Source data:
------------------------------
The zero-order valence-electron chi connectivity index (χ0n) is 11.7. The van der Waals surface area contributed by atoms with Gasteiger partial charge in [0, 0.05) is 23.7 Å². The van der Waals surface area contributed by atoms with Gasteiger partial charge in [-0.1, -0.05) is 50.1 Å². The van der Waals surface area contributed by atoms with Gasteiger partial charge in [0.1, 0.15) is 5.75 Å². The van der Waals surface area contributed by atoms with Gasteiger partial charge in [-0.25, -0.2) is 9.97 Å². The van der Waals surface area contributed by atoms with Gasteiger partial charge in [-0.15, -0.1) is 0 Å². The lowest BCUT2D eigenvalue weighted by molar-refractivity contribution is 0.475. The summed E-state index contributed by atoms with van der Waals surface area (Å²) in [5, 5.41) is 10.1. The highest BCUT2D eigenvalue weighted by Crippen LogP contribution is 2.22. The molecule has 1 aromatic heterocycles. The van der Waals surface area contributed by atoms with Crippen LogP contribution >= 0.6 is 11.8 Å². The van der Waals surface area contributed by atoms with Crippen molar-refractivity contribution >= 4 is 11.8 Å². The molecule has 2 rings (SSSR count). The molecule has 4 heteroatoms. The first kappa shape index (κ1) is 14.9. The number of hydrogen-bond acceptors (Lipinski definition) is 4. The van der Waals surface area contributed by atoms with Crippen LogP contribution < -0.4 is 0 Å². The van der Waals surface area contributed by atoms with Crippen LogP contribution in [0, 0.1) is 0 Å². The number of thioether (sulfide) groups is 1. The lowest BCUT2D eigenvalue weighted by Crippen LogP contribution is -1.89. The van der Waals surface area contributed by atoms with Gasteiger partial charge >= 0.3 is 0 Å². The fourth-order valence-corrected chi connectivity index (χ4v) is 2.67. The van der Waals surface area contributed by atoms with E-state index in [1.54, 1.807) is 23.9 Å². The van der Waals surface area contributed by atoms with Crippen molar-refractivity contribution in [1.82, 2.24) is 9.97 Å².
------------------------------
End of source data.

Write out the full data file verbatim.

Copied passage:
The zero-order valence-electron chi connectivity index (χ0n) is 11.7. The van der Waals surface area contributed by atoms with Gasteiger partial charge in [0, 0.05) is 23.7 Å². The van der Waals surface area contributed by atoms with Gasteiger partial charge in [-0.1, -0.05) is 50.1 Å². The van der Waals surface area contributed by atoms with Gasteiger partial charge in [0.1, 0.15) is 5.75 Å². The van der Waals surface area contributed by atoms with Gasteiger partial charge in [-0.25, -0.2) is 9.97 Å². The van der Waals surface area contributed by atoms with Gasteiger partial charge in [-0.15, -0.1) is 0 Å². The lowest BCUT2D eigenvalue weighted by molar-refractivity contribution is 0.475. The summed E-state index contributed by atoms with van der Waals surface area (Å²) in [5, 5.41) is 10.1. The highest BCUT2D eigenvalue weighted by Crippen LogP contribution is 2.22. The molecule has 1 aromatic heterocycles. The van der Waals surface area contributed by atoms with Crippen LogP contribution >= 0.6 is 11.8 Å². The van der Waals surface area contributed by atoms with Crippen molar-refractivity contribution >= 4 is 11.8 Å². The molecule has 2 rings (SSSR count). The molecule has 4 heteroatoms. The first kappa shape index (κ1) is 14.9. The number of hydrogen-bond acceptors (Lipinski definition) is 4. The van der Waals surface area contributed by atoms with Crippen LogP contribution < -0.4 is 0 Å². The van der Waals surface area contributed by atoms with Crippen LogP contribution in [0, 0.1) is 0 Å². The number of thioether (sulfide) groups is 1. The lowest BCUT2D eigenvalue weighted by Crippen LogP contribution is -1.89. The van der Waals surface area contributed by atoms with Gasteiger partial charge >= 0.3 is 0 Å². The fourth-order valence-corrected chi connectivity index (χ4v) is 2.67. The van der Waals surface area contributed by atoms with E-state index in [1.54, 1.807) is 23.9 Å². The van der Waals surface area contributed by atoms with Crippen molar-refractivity contribution in [1.82, 2.24) is 9.97 Å².